The China Securities Regulatory Commission (CSRC) said yesterday
a fund manager at a Shanghai-based joint venture fund management
firm has been found guilty of insider trading.
The crackdown on illegal trading comes as the nation's
securities regulator tries to cool the equity market.
An initial investigation by the CSRC found Tang Jian, a fund
manager of China International Fund Management (CIFM) made use of
undisclosed information to buy stocks through his family's
In an announcement yesterday, CIFM said it had dismissed Tang
for profiting from insider trading.
CIFM said it has been informed by CSRC it will launch a formal
investigation into Tang's dealings. The CSRC is not previously
known to have taken any direct action against insider traders.
The investigation comes a few weeks after the Shanghai Stock
Exchange suspended two individual investors accounts for alleged
The involvement of CSRC in the Tang's case shows that the
authorities are stepping up efforts in clamping down on such market
The CSRC issued a statement last Friday that the government will
pay close attention to illegal profit-making and price rigging
The CSRC again warned investors about the risks stock markets
posed and vowed to crackdown on insider trading and "rat trading"
by fund management companies.
"Rat trading" occurs when a broker receives an order from a
client to buy a share at a certain price. If the broker believes
the share will drop, he may be tempted to wait and buy the stock at
a lower price through his own account. He then sells the stock to
the client at the client's original price and pockets the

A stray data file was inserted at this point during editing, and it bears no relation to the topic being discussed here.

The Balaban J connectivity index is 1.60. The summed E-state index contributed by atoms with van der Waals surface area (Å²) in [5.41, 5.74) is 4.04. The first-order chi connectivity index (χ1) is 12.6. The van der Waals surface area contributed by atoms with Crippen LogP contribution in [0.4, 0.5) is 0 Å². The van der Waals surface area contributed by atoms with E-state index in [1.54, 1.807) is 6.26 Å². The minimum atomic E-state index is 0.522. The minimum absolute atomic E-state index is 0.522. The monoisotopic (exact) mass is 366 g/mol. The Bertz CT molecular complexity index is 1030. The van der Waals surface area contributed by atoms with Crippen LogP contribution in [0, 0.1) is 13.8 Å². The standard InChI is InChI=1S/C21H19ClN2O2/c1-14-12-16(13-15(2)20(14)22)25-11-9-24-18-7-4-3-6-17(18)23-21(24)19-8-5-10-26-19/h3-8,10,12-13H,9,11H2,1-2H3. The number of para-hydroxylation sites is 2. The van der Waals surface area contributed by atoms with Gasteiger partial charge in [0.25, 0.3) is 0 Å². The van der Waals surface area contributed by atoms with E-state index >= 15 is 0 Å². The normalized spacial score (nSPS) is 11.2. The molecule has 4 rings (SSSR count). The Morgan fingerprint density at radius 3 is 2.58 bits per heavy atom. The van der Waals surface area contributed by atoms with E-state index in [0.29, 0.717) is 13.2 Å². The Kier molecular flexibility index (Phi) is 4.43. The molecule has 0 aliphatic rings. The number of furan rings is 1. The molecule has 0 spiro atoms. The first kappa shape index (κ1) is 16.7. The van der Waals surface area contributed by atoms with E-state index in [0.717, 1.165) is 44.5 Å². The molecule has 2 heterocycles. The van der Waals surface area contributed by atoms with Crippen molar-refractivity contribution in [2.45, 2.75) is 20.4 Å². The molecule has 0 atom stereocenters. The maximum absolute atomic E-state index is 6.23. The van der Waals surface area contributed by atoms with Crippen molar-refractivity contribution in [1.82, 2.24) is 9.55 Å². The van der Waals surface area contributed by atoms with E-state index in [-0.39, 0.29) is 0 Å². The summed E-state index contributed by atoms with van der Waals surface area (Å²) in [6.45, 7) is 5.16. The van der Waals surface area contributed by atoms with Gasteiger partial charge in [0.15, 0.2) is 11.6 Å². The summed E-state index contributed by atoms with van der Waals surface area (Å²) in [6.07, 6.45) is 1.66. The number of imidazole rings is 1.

Tang was reported to have bought the stock of Xinjiang Joinworld
Co Ltd through his family's accounts before buying it for his
managed fund, China Growth. He was reported to have earned 1.5
million yuan from the trade.
Following a newspaper report of Tang's possible insider trading,
the company released a statement last month that it had not been
investigated by the government watchdog, but would keep a close eye
on the case.
"CIFM and the Shanghai Stock Exchange had warned Tang for his
short-term and frequent stock trading many times last year," the
company's chief executive, Mandy Wang, said.
CIFM said the dismissal of Tang "will not affect the company's
"We will strengthen supervision and improve business management
to prevent a similar case happening," Wang said.
CIFM has about 40 billion yuan (US$5.15 billion) under
The company is jointly owned by Shanghai International Trust and
Investment Co Ltd with a 51 percent stake and JPMorgan Asset
Management (UK) Ltd with 49 percent. The China Growth Fund, set up
in September last year, has posted a total return of 102.14 percent
up to now.
(China Daily May 17, 2007)